Children were systematically found to be underfed and underweight—the result of the strict limits put on funds for food, together with the money taken by staff for their own use. This, together with forced labor, contributed to staggering disease-driven mortality rates. Epidemics of deadly infectious diseases were common, including tuberculosis and at times, smallpox. At the Carlisle Indian Industrial School in Pennsylvania, of the 73 Shoshone and Arapaho children enrolled between 1881 and 1894, only 26 survived. A 1908 study by the Smithsonian Institution found that, overall, only one in every five students was likely to be “entirely free” of symptoms of tuberculosis. Another study found in 1912 that 30 percent of all boarding school students had contracted trachoma, a contagious eye disease that can cause blindness.
Physical, emotional, and sexual abuse of the children by those who ran these schools was widespread. Many of the youngsters died trying to escape the schools and return to their reservations. Those who were captured and brought back to the schools were brutally beaten. In fact, brutal physical abuse—torture—was brought down on boys and girls alike for any number of “violations.”
The Legacy of Cultural Genocide: Medical research links the boarding school experience with the current conditions of Native American society today. They associate the traumas of abuse, neglect, and separation from family and culture with high rates of suicide, substance and alcohol abuse, sexual abuse and violence, and other health problems such as high blood pressure and diabetes. One Native American scholar described “‘residential school syndrome’—a complex and intractable blend of devastated self-concept and self-esteem, psychic numbing, chronic anxiety, insecurity and depression.”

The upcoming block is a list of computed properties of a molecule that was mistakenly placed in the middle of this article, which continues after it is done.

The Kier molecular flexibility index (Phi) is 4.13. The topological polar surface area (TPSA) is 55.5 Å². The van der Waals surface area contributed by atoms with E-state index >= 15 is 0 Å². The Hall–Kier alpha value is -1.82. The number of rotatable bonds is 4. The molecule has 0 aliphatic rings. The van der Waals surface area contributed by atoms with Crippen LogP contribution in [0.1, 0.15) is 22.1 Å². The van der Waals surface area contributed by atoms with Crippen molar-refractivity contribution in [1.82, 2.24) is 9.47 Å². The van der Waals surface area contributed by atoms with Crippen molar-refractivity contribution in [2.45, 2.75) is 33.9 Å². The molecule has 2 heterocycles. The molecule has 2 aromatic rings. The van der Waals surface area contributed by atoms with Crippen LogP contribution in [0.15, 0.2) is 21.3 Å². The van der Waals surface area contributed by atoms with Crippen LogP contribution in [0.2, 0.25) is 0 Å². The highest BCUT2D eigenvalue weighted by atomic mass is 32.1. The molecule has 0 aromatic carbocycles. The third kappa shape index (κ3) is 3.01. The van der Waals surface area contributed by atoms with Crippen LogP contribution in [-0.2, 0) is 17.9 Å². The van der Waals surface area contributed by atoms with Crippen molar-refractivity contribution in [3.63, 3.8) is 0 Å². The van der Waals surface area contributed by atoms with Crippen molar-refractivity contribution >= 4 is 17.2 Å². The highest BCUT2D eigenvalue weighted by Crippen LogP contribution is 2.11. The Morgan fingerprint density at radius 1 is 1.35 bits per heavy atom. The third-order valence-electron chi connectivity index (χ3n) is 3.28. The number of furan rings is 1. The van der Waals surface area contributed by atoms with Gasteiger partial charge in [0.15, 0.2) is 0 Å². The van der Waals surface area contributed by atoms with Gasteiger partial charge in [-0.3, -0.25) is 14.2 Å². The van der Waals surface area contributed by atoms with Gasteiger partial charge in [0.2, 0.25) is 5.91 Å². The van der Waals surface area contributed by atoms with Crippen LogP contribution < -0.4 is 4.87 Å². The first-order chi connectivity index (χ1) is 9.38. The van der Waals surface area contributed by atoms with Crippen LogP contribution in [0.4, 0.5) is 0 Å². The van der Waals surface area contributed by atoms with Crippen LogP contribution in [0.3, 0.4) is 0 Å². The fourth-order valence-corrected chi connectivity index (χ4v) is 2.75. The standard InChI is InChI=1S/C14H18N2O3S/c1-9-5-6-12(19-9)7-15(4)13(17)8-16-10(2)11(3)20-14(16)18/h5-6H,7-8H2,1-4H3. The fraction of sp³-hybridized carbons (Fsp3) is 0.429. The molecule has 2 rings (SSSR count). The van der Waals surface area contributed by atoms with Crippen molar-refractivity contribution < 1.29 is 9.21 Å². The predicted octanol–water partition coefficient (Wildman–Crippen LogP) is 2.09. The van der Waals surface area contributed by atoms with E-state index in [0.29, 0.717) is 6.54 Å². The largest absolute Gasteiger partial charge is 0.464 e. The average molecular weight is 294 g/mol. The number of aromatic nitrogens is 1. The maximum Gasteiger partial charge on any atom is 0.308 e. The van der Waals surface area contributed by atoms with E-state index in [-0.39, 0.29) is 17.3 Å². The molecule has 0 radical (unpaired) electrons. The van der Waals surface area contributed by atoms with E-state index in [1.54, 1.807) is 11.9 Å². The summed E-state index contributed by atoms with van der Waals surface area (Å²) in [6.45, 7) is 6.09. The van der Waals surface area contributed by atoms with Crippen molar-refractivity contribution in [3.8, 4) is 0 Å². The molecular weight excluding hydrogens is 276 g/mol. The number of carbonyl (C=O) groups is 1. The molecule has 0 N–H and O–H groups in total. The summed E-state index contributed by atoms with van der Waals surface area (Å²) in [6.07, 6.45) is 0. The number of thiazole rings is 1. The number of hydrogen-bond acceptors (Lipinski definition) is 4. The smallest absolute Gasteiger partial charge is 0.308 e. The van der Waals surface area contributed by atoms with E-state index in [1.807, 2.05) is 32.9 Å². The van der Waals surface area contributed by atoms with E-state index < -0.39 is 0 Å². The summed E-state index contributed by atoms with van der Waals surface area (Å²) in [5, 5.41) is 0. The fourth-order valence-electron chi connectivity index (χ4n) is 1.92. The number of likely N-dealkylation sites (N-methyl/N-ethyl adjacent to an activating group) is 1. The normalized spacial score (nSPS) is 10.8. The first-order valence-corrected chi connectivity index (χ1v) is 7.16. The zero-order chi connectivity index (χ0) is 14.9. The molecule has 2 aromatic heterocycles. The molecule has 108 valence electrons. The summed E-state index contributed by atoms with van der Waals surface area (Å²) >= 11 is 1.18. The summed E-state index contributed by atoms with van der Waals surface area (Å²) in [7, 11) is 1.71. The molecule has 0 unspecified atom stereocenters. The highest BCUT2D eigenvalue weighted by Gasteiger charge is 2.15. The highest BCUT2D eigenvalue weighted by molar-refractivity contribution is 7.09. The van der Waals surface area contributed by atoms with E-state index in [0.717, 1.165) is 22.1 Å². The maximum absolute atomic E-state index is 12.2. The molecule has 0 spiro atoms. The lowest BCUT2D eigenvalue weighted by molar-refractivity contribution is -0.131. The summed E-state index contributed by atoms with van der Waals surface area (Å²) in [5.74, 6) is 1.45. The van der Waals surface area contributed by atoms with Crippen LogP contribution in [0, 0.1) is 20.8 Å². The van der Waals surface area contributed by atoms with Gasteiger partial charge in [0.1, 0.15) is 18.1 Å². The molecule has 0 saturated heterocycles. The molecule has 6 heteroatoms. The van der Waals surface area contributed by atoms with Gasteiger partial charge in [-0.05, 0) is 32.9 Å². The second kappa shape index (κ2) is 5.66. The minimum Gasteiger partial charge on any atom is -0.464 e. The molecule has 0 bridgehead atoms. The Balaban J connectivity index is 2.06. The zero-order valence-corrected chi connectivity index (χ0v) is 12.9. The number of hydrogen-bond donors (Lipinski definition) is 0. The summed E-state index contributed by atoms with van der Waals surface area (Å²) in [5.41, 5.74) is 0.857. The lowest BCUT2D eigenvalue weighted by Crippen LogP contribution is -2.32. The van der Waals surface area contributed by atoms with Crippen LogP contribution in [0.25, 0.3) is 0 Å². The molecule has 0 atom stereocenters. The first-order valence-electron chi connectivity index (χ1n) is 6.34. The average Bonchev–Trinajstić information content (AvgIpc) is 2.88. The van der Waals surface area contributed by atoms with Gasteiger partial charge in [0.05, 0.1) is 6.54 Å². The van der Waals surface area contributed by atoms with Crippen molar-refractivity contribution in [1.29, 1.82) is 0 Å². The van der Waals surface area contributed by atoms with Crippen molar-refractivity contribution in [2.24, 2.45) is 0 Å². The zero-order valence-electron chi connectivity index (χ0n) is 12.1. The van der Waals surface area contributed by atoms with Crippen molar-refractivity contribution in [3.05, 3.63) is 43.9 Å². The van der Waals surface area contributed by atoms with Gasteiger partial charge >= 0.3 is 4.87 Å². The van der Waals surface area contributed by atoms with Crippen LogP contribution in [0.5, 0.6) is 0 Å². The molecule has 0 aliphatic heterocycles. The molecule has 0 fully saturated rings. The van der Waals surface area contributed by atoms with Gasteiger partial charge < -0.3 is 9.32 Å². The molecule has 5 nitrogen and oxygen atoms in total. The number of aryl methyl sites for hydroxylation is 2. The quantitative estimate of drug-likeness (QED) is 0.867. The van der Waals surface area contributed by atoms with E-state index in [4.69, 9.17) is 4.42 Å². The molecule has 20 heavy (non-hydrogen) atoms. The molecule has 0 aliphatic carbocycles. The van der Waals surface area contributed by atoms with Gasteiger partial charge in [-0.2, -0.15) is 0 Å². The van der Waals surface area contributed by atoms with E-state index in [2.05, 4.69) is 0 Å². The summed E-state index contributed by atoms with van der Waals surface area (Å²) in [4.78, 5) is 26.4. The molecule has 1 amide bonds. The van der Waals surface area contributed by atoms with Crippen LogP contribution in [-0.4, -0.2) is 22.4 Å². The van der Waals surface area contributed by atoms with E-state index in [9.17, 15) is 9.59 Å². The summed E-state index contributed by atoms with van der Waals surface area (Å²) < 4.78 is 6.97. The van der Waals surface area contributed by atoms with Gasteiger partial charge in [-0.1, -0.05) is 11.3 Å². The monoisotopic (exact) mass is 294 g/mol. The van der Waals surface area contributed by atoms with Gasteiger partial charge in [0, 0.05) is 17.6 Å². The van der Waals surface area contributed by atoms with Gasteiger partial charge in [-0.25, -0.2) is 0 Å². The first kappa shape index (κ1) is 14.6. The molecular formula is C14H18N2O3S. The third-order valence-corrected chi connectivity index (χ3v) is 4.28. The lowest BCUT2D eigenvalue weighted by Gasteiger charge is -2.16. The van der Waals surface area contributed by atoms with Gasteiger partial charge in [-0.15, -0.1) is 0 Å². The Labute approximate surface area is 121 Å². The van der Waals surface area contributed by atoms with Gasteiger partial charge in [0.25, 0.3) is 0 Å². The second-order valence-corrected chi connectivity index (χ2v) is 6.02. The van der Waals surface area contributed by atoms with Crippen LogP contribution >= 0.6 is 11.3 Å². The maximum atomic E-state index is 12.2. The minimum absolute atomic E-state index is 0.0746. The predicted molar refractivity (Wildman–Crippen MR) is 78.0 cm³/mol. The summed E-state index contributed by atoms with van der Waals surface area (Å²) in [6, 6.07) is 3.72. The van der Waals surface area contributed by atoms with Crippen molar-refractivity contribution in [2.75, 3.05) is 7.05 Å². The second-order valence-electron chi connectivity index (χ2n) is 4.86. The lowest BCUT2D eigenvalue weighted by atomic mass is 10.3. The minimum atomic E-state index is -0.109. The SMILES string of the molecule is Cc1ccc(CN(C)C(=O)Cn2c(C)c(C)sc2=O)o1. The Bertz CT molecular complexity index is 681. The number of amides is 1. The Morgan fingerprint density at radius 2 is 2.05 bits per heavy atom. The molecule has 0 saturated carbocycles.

This scholar concluded that the magnitude of the destructive effects of the boarding schools on Native people individually and collectively, not only in the immediacy of their existence but in the aftermath, was and remains immeasurable. You cannot truly appreciate the impact of the genocide suffered by Native Americans unless the impact of the boarding schools is understood.
The U.S. government and the Bureau of Indian Affairs were responsible for the creation, operation and oversight of the system of Native American boarding schools and the treatment of the children brought there for nearly a century. The abuse and trauma inflicted on these children were consistent with the purpose for which they were established—to carry out the forced assimilation of the survivors of a genocide into the society that despised and sought to destroy them completely. Theodore Roosevelt, as president, prior to taking office, said: “I don’t go so far as to think that the only good Indians are the dead Indians, but I believe nine out of every 10 are. And I shouldn’t like to inquire too closely into the case of the tenth.”